After making a judgment about the crowd’s intentions in seeking Jesus, he exposes that they are coming in unbelief.  In verse 37 Jesus makes an interesting statement that defines an essential pre-requisite to those who “come” to Jesus.  First, it should be pointed out that the way “come” is used in this verse possesses a connotation of “belief”.  As is evident from the discourse, the crowd here in the text is “coming” to Jesus seeking to be fed with bread from heaven as their forefathers were (Ex 16:15; Num 11:7-9).  Thus, to suggest that the word is being used to express the physical act of approaching a destination in this verse would be problematic. The other option to describe the sense that this word possesses would be to define it as an intimate spiritual act of drawing close to the person of Jesus.  In other words, by believing or placing ones trust and faith in the person of Jesus as the context suggests the crowd was not doing.


The implication of this statement made by Jesus is that the crowd who did not come to Jesus in faith is not given by the Father.  In considering the positive implications of this statement it suggests that only those who meet the pre-requisite, those who have been given by the Father, will come to Jesus in faith.  Moreover, it should be noted the statement also expresses certain inevitability about those who are given by the Father, which is that they will effectively “come” to Jesus.  Jesus goes onto indicate that those who do meet this criterion of responding in faith, “He will certainly not cast out” (οὐ μὴ ἐκβάλω ξω).  In considering the Greek construction of this statement a double negative participle with the future indicative verb is found.  This type of construction, along with the aorist subjunctive, is the strongest way to negate something grammatically in the Greek language4. The ramifications, grammatically speaking, is a denial of any potential of the preceding terms from ever occurring.  Thus, those who have been given by the Father to respond in faith to the Son are secure in that intimate union (John 10:29).  The earnest desire of this commitment by the Son to those who had been given by the Father was fervently expressed in even His most dire hour (John 17:24).  This emphatic negation of the possibility of those who will “come” from being lost is thus a repeated assertion by Jesus.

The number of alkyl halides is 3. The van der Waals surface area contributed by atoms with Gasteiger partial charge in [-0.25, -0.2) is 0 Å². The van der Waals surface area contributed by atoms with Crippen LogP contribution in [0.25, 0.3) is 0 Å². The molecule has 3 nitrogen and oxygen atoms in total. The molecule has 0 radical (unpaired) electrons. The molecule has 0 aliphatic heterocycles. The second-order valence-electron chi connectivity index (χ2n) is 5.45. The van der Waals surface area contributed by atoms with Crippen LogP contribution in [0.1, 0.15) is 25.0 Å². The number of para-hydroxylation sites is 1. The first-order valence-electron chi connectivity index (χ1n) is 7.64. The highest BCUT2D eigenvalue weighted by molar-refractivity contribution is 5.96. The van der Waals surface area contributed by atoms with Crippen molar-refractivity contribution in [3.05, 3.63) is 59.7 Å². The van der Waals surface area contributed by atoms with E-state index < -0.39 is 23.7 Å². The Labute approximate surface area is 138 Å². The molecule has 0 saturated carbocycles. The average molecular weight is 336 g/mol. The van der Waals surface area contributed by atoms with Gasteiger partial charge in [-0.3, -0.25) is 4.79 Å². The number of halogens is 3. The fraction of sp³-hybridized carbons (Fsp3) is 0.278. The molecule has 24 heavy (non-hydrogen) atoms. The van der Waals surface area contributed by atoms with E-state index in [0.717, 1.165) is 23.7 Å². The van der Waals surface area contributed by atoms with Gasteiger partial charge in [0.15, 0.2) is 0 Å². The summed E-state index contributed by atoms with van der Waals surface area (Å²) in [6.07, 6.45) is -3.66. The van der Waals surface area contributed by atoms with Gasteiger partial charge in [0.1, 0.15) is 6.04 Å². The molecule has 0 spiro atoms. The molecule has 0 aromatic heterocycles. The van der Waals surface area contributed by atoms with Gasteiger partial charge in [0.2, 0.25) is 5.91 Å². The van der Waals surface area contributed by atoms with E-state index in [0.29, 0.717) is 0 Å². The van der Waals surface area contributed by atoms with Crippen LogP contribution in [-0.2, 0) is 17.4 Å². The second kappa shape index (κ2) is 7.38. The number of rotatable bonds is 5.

1 O. Palmer Robertson “The Christ of the Covenants” (Phillipsburg, NJ, P&R 1980) p54

2 Peter Ellis 2003, “Inclusion, Chiasm and the Division of the Fourth Gospel”, St. Vladamir Theological Quarterly

3 This structure differs from Ellis’ in the inclusion of verse 35, which to us seemed awkward to delineate the pericope at Jesus’ mid-sentence.  Moreover, the glosses we have used to characterize the verses with differ from Ellis as well who does not emphasize the particular redemption overtones that we have 47.1: p. 281

4 Daniel Wallace, Greek Grammar Beyond the Basics, (Grand Rapids, MI; Zondervan, 1996) p 468